Frogs of New Species In the Andes, it was discovered. Led Zeppelin was the inspiration for the name.
What does a new species of terrestrial frog have in common with Led Zeppelin? To begin with, there’s their name.
On June 13, scientists David Brito-Zapata and Carolina Reyes-Puig disclosed that their amphibious discovery had been named after the famed British rock band in an article published in the scholarly journal Neotropical Biodiversity. Led Zeppelin formed in London in 1968 and went on to produce some of the most commercially successful songs in music history, including “Whole Lotta Love” and “Stairway to Heaven,” among others.
Brito-Zapata and Reyes-Puig said, “The name honors Led Zeppelin and their great music,” crediting the band with the rise “of both hard rock and heavy metal.”
Other well-known singers and songwriters have received similar honors. Australian entomologists, for example, named a new species of horse fly after Houston-born singer Beyonce in 2012. “The distinctive dense golden hairs on the fly’s abdomen encouraged me to name this fly in honor of the performer,” said co-author Bryan Lessard in a statement.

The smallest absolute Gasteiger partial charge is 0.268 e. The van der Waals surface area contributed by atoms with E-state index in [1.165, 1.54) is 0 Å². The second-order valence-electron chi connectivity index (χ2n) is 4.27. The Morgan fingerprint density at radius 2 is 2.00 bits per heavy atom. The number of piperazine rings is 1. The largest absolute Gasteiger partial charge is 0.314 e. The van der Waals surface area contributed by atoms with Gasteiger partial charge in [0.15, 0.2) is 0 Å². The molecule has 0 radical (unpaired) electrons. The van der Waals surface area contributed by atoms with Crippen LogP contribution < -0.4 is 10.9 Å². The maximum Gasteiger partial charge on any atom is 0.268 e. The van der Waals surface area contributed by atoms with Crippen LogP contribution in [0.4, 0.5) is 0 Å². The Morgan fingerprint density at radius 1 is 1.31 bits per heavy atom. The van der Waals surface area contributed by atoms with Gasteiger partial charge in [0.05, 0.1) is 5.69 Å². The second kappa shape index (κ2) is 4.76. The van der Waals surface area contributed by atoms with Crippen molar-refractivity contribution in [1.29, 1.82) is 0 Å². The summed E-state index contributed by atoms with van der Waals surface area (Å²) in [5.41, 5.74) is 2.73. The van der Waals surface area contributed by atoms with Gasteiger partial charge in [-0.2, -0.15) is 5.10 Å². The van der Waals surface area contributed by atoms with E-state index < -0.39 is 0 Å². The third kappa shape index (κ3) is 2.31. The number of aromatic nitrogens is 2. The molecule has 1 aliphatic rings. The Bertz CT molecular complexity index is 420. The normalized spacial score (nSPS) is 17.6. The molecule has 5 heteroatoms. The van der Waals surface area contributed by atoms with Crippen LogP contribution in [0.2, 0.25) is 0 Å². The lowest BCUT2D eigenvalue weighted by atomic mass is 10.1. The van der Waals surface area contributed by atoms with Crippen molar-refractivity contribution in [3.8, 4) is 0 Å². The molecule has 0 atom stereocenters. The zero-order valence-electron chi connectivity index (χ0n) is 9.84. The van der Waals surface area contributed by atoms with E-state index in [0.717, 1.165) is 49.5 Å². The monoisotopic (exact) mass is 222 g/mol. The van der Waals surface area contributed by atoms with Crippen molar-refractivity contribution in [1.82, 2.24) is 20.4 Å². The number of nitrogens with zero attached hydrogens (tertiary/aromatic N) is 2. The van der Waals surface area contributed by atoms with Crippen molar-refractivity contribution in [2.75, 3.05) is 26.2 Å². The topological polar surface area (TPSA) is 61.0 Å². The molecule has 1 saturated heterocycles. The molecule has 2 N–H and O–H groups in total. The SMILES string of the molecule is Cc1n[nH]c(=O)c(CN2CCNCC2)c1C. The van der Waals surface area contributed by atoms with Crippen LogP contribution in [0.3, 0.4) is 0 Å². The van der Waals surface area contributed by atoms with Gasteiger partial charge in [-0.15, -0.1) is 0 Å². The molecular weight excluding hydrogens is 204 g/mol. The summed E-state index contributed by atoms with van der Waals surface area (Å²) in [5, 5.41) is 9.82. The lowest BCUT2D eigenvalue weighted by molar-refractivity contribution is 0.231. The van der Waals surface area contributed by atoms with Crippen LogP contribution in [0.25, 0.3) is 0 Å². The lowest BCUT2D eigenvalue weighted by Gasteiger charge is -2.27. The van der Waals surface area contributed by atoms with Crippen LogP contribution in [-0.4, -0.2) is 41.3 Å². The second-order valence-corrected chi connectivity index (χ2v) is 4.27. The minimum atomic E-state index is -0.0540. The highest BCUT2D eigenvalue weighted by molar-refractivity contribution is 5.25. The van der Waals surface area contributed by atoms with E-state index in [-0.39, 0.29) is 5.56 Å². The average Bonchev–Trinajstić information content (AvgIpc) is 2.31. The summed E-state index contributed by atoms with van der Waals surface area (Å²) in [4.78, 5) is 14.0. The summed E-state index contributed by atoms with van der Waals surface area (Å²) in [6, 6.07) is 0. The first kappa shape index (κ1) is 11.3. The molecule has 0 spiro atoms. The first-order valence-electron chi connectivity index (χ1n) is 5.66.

The frog, which is the newest addition to the Pristimantis genus, is only a few millimeters long. According to The Guardian, its Latin name is Pristimantis ledzeppelin, and its English name is Led Zeppelin’s Rain Frog. According to the study, it has “coppery-red” eyes and mottled olive skin and is native to the cloud forests of the Cordillera del Cóndor, a little-studied area of the Ecuadorian Andes. To put it another way, it has no resemblance to its namesake.
“Due to the high endemism of the Cordillera del Cóndor, the new species here described is likely to be found only in this restricted area, therefore it is important to consider new long-term initiatives for small vertebrate conservation actions,” Brito-Zapata and Reyes-Puig wrote.
Thus far, the scientists have catalogued three specimens, two of which were males. They were found “on shrub vegetation surrounding streams inside mature forest, where they perched on bush leaves,” Brito-Zapata and Reyes-Puig wrote.
While the frog is new to science, it may well already be endangered. Its range is likely isolated to a small triangle of forest in the Comunidad Río Blanco. One of the most “threatened ecoregions in the world,” the tropical Andes faces possible decimation by local ranching, logging and mining initiatives, according to the study.
In May, scientists in Brazil announced that they had discovered another new. This is a brief summary.